3: Deep dive into jPoint library and API  (time permitting)

This session level is ranked intermediate and for Special Interest.  Leave me a comment if you are interested in the demo videos or any post-presentation material.  Thanks.

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Gov 2.0 Resources from Microsoft October 23, 2009

Posted by willhlaw in Gov 2.0, SPC09.
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2 comments

These resources are from Dean Halstead’s presentation at the 2009 SharePoint Conference in Las Vegas and from his presentation slides. I wrote an overview of his presentation on a blog post entitled SharePoint as Gov 2.0 and Enterprise Web Platform: From SPC09 Las Vegas. Dean Halstead (Twitter.com/DeanHalstead) is a Collaboration Architect at Microsoft.

Links

On-Line Samples

SharePoint as Gov 2.0 and Enterprise Web Platform: From SPC09 Las Vegas October 22, 2009

Posted by willhlaw in Gov 2.0, SPC09.
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2 comments

This is the last session at the 2009 SharePoint Conference in Las Vegas. The presenter is Dean Halstead (Twitter.com/DeanHalstead), a Collaboration Architect at Microsoft.

[Update] A version of Dean’s presentation has been found here.

Objectives

  • Understand how to leverage solutions and approaches that are being used throughout Government (Gov 2.0) to improve social networking and address common challenges in your organization or company.
  • Pillars of Transparency
    • Accountability
    • Participation
    • Transparency

Gov 2.0

  • As you deal with web 2.0 type content and new media in your org, you may need an information policy applied to the content such as Sarbanes-Oxley or Freedom of Information Act, etc.
  • Recovery.Gov is built on SharePoint
    • Shows an overview video and information on Best Practices on how to implement 2007.
    • Talks quickly about a No-Code solution for clicking on video links and have the video appear in a DVWP that was built using SharePoint Designer. When the presenter said this, I looked up and saw a URL parameter, ID=5. Thus, the DVWP was just filtering on the list that has the YouTube script that was probably copied directly from YouTube’s embed code section.
  • Contextual Social Networking
    • A trend towards social networking fatigue. Too much personal information along with new enterprise social tools and information.
    • With contextual social networking, the system can automatically tell the user that others are working on something similar as you upload a document or name a document with certain tags.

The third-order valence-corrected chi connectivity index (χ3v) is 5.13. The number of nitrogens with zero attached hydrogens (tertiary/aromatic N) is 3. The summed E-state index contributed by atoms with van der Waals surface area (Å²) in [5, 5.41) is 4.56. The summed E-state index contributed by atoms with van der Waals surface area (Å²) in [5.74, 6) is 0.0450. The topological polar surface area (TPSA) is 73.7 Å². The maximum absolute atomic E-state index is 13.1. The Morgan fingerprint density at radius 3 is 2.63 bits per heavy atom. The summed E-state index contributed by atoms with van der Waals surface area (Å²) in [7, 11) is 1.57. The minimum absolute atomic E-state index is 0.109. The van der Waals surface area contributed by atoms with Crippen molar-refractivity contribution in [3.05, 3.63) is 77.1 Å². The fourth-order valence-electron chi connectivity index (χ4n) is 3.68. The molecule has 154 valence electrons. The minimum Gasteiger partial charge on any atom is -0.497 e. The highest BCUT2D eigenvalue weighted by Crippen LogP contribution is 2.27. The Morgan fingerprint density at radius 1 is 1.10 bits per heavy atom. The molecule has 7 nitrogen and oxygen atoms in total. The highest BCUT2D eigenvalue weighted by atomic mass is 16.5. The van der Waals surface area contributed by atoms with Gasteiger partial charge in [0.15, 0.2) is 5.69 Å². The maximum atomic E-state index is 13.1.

• Gov 2.0 Common Feature Challenges
    • Internal/Extgernal integration
    • Internal micro-blogging (Twitter / Facebook)
    • Social Network Analysis
    • Geospatial integration
    • Data, data, data, podcasting, and communities.
  • Gov 2.0 Kit
    • Enhanced version is being released on Codeplex today! First time audience clapped.
    • Enhanced MySite for Microsoft SharePoint™ RC1 – October 22, 2009. 
    • Easy to install tools. They are MSI installs and activated features.
    • Demo of the Gov 2.0 kit
      • My Peeps
        • An internal, behind the firewall twitter.
        • To follow and monitor people
        • There is a little T and F icon to allow you to update your status internally and externally to the public Twitter and Facebook accounts.
        • Auditing is built into the kit. On the My Peeps dashboard, the little T and F icons show up next to each tweet, so that others know where else it was posted to
        • When you follow someone, it is a request and requires approval by the followed person.
        • The current solution does not have spelling or grammar check.
      • My Home
        • Is a Facebook like profile page.
        • It has Updates to see actions such as “John Posted notes.doc on Shared Documents”.
      • Twitter webpart
        • Pulls personal feeds into the SharePoint portal.
    • ICE
      • A Codeplex project that is a Silverlight control that can be embedded in SharePoint.
      • It shows not only people, but object relationships in a link map. Very cool!
    • Jackbe Mashup tools.
      • Helps to make data transparent and thread it throughout the org.
      • Presto by Jackbe is a mashup tool. A data modeler or expert business decision maker can create a model and combine information from SharePoint and CRM (etc).
      • End users can then take those data models and drop them into SharePoint pages as Webparts.
      • The Mashup Webparts can even communicate with each other using web part connections.

Gov 2.0 Common Policy Challenges

  • PII (Personally Identifiable Information)
    • How do you find PII and secure it?
      • Use FAST search and Concept Search to find data and automatically turn it into a PII document which is secured differently and can even be RMS (Rights Management Server) and digitally protected. It allows you to put rights onto the document and encrypt it. Permissions to open the document must be given.
      • The organization will be able manually or automatically categorize (based on Policy rules) to discover the data and delete it or protect it.
  • Endorsement of Information
    • Community Moderated
    • Organizational Moderation (Twitter, Facebook, and Public site)
      • Having a moderator is a drain on the orginizations
      • Apps for America (a context put on by Gov 2.0 Summit) finalist had a community based moderation solution.
    • Public Affairs Workflow for release (Blogs, Wikis, Documents, etc)
  • Culture Wars
    • Conflict Areas
      • Old Guard vs. Generation Y and 2.0